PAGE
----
The Los Angeles Kings were thought to be sacrificing goaltending depth when they dealt Jonathan Bernier to Toronto in June. But in reality, the move might have only made them even stronger in goal.
Both goaltenders will face their former clubs for the first time Wednesday night when Ben Scrivens starts for Los Angeles against Bernier and the host Maple Leafs.
Already rock solid with top goalie Jonathan Quick, Bernier provided quality backup play for the Kings, posting a 1.66 goals-against average in 12 starts last season. Los Angeles opted to try to find some value in exchange for Bernier and his expiring contract, sending him to Toronto in exchange for Scrivens, forward Matt Frattin, and a future second-round pick.
While Scrivens posted a pedestrian 2.69 goals-against average in 2012-13, he's recorded a 1.56 mark this season for the Kings (20-7-4) compared to the 2.49 Bernier has posted for the Maple Leafs (16-12-3).
Scrivens' .943 save percentage leads the NHL while his three shutouts are tied for the most in the league, and he's proven particularly reliable as Quick has been sidelined since Nov. 12 with a strained groin. Scrivens has been even better during Quick's absence with a 1.47 GAA in 10 starts while the Kings are 9-1-3.
Rookie Martin Jones has also been impressive with Quick sidelined, recording his second straight shutout Tuesday as he stopped 31 shots in Los Angeles' 6-0 win at Montreal.
Bernier, who has a received a majority of the starts for the Maple Leafs after serving as a backup for five seasons in Los Angeles, will be looking to bounce back from a 5-2 home loss to Boston on Sunday.
"I have great friends over there but at the same time that was the chance I was waiting for and I'm very happy playing for the Leafs," Bernier said. "We have a great group of guys here and it's a lot of fun."
He might not hold a strong chance at knocking off his former club Wednesday if his teammates can't improve on the penalty kill. The Maple Leafs allowed two power-play goals on three opportunities in Sunday's loss and have surrendered 13 on 34 chances (38.2 percent) while dropping six of eight. Opponents scored on 17.0 percent of their chances in the team's previous 23 contests.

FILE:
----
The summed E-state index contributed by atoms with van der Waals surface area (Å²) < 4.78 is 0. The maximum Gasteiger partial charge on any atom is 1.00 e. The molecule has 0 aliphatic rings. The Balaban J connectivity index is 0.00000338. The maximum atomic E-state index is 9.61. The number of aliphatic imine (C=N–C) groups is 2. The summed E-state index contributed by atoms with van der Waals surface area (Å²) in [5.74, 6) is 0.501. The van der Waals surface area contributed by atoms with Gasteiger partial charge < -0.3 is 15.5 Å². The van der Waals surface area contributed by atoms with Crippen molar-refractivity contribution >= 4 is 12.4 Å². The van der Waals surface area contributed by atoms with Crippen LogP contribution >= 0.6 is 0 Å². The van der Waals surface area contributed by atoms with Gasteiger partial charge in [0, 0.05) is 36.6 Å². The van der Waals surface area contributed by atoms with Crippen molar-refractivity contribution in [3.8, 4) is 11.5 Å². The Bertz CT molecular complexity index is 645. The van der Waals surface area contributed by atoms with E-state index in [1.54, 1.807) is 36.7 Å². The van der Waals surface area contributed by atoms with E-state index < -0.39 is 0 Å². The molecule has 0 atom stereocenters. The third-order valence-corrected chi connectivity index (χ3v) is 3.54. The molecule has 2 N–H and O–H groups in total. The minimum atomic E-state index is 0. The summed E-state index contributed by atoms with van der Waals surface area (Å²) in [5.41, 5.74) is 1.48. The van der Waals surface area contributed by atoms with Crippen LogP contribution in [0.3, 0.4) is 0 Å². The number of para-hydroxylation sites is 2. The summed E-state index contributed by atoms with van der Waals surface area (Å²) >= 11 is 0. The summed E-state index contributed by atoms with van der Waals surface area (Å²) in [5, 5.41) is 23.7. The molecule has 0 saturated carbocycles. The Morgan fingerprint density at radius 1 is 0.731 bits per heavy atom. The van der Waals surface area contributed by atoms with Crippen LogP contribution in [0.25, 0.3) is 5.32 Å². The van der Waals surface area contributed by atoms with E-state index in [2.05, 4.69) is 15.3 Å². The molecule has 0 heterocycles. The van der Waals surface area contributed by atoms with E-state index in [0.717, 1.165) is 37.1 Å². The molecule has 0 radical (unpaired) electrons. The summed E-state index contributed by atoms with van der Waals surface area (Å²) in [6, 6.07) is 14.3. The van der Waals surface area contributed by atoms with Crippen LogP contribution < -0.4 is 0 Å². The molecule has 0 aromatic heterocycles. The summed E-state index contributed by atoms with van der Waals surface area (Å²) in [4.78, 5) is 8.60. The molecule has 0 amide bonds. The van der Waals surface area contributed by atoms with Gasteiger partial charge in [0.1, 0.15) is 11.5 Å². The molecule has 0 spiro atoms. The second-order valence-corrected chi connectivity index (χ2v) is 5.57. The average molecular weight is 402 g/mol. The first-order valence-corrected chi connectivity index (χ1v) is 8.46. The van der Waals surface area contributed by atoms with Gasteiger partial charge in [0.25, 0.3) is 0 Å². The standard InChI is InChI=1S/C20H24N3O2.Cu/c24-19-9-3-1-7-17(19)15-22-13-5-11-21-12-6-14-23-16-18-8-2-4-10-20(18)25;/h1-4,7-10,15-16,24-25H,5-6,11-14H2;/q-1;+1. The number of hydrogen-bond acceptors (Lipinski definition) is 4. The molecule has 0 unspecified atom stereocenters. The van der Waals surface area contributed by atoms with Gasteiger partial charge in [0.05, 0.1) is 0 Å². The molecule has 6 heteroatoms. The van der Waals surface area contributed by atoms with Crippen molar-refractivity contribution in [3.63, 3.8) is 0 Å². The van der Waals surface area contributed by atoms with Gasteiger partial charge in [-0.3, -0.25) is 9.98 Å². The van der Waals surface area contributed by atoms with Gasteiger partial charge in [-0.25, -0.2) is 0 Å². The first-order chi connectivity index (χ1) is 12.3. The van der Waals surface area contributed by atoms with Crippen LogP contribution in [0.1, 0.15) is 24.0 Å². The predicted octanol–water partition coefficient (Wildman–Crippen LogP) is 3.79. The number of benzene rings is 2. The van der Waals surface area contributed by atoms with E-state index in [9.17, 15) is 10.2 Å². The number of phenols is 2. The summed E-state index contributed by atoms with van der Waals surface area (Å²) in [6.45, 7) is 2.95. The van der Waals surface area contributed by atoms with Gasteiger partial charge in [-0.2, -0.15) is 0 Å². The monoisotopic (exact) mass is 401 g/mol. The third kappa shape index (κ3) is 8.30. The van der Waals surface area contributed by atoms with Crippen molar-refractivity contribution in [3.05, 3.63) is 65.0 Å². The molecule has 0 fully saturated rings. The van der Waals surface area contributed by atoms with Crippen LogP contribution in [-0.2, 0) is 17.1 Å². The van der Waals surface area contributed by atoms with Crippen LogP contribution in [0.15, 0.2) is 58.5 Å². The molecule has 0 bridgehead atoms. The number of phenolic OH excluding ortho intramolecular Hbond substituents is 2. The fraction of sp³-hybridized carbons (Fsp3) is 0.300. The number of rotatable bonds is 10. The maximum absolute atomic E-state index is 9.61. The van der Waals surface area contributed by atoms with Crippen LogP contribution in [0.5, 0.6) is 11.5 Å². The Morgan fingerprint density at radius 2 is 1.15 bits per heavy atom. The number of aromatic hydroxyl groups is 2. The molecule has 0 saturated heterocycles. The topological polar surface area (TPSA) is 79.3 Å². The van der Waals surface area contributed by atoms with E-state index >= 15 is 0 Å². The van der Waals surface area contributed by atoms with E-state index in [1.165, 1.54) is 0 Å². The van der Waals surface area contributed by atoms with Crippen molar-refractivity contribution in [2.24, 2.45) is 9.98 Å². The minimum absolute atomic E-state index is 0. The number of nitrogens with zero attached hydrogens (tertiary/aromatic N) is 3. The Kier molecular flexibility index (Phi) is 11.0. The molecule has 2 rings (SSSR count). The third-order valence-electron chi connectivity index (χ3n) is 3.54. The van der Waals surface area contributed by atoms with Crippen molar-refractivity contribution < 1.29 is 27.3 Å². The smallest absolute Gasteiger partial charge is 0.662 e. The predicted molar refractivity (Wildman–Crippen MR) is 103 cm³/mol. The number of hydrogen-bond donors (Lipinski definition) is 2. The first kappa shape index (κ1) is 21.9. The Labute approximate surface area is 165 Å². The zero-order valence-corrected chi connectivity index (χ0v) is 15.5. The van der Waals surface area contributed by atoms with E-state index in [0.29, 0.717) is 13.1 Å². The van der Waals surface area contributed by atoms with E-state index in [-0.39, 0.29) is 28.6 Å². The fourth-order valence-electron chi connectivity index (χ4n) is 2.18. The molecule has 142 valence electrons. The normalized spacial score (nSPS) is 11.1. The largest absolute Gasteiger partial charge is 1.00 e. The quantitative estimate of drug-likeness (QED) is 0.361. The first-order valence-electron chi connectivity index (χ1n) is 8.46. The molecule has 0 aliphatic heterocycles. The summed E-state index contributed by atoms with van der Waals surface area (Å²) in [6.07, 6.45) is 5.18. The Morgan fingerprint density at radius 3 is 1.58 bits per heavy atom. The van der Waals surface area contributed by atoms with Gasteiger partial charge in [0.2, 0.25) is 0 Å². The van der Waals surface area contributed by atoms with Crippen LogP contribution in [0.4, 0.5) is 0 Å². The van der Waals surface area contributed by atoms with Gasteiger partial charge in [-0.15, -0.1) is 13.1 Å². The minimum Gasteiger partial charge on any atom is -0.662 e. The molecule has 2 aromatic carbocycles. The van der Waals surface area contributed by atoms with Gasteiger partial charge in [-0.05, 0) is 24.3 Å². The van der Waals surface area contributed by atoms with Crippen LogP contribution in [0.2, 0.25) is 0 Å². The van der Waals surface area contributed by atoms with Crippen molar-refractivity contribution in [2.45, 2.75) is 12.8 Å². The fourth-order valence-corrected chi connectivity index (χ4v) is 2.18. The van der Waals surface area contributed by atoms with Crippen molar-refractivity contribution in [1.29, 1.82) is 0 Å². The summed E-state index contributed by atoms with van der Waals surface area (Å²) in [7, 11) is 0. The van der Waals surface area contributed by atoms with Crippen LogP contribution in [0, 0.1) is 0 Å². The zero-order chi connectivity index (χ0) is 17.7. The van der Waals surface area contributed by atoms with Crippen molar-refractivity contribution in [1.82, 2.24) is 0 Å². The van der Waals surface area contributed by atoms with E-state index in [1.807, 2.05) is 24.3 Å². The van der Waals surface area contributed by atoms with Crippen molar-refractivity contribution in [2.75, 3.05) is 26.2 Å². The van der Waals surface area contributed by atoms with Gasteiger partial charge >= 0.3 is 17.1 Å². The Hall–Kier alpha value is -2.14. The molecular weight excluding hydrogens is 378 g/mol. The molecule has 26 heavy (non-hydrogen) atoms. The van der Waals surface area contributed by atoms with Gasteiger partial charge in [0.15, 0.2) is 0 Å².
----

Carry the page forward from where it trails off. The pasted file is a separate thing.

Toronto could start by simply committing fewer penalties, as its minus-25 power-play opportunity differential is the worst in the league.
"We talk about the type of penalties that you take and where they are happening on the ice," coach Randy Carlyle said. " ...The ones that are 200 feet from the net, we would deem sometimes the lazy side of it. Those are unacceptable."
Carlyle will be without captain Dion Phaneuf as he serves the first of a two-game suspension for a hit from behind on Boston's Kevan Miller. The Maple Leafs could see the return of left wing Joffrey Lupul, who ranks fifth on the team with 15 points despite missing the last seven games with a groin injury.
The Kings and their slumping power play looked like a potential good match for Toronto to clean things up with Los Angeles going scoreless on 30 power plays in eight games prior to Tuesday's victory. However, they were 1 for 3 while posting their second-highest goal total of the season.
A different player accounted for each goal in the team's fourth straight win, though Anze Kopitar credited Jones for his 31 stops.
"He came up big for us," Kopitar said. "That game could have gone the complete opposite way."
Toronto has lost three straight and five of six at home in this series.